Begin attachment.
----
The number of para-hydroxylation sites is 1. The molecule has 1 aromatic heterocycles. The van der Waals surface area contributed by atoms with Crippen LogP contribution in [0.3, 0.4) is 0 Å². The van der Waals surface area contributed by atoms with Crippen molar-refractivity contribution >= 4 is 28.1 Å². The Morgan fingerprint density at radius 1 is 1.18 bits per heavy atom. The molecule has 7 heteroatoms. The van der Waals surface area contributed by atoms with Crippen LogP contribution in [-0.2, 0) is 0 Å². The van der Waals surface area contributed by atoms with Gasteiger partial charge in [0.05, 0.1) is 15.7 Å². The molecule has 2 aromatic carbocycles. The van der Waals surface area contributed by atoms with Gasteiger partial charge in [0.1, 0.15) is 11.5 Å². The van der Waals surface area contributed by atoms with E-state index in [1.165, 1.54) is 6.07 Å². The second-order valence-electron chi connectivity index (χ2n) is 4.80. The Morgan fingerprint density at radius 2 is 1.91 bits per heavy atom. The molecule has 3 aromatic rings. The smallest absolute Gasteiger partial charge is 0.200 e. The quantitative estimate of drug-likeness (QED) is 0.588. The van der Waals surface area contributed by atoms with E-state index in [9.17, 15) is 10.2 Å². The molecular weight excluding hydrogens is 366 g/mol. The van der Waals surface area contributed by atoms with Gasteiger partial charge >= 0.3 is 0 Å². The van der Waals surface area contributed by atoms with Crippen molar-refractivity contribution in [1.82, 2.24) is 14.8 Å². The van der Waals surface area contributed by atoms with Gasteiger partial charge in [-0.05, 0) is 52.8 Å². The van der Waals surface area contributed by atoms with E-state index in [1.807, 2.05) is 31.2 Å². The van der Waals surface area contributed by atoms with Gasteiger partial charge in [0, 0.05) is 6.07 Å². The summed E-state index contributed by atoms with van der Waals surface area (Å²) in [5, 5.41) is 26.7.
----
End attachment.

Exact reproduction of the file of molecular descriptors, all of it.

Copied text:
The number of para-hydroxylation sites is 1. The molecule has 1 aromatic heterocycles. The van der Waals surface area contributed by atoms with Crippen LogP contribution in [0.3, 0.4) is 0 Å². The van der Waals surface area contributed by atoms with Crippen molar-refractivity contribution >= 4 is 28.1 Å². The Morgan fingerprint density at radius 1 is 1.18 bits per heavy atom. The molecule has 7 heteroatoms. The van der Waals surface area contributed by atoms with Crippen LogP contribution in [-0.2, 0) is 0 Å². The van der Waals surface area contributed by atoms with Gasteiger partial charge in [0.05, 0.1) is 15.7 Å². The molecule has 2 aromatic carbocycles. The van der Waals surface area contributed by atoms with Gasteiger partial charge in [0.1, 0.15) is 11.5 Å². The van der Waals surface area contributed by atoms with E-state index in [1.165, 1.54) is 6.07 Å². The second-order valence-electron chi connectivity index (χ2n) is 4.80. The Morgan fingerprint density at radius 2 is 1.91 bits per heavy atom. The molecule has 3 aromatic rings. The smallest absolute Gasteiger partial charge is 0.200 e. The quantitative estimate of drug-likeness (QED) is 0.588. The van der Waals surface area contributed by atoms with E-state index in [9.17, 15) is 10.2 Å². The molecular weight excluding hydrogens is 366 g/mol. The van der Waals surface area contributed by atoms with Gasteiger partial charge >= 0.3 is 0 Å². The van der Waals surface area contributed by atoms with Crippen molar-refractivity contribution in [1.82, 2.24) is 14.8 Å². The van der Waals surface area contributed by atoms with Gasteiger partial charge in [-0.05, 0) is 52.8 Å². The van der Waals surface area contributed by atoms with E-state index in [1.807, 2.05) is 31.2 Å². The van der Waals surface area contributed by atoms with Gasteiger partial charge in [0, 0.05) is 6.07 Å². The summed E-state index contributed by atoms with van der Waals surface area (Å²) in [5, 5.41) is 26.7.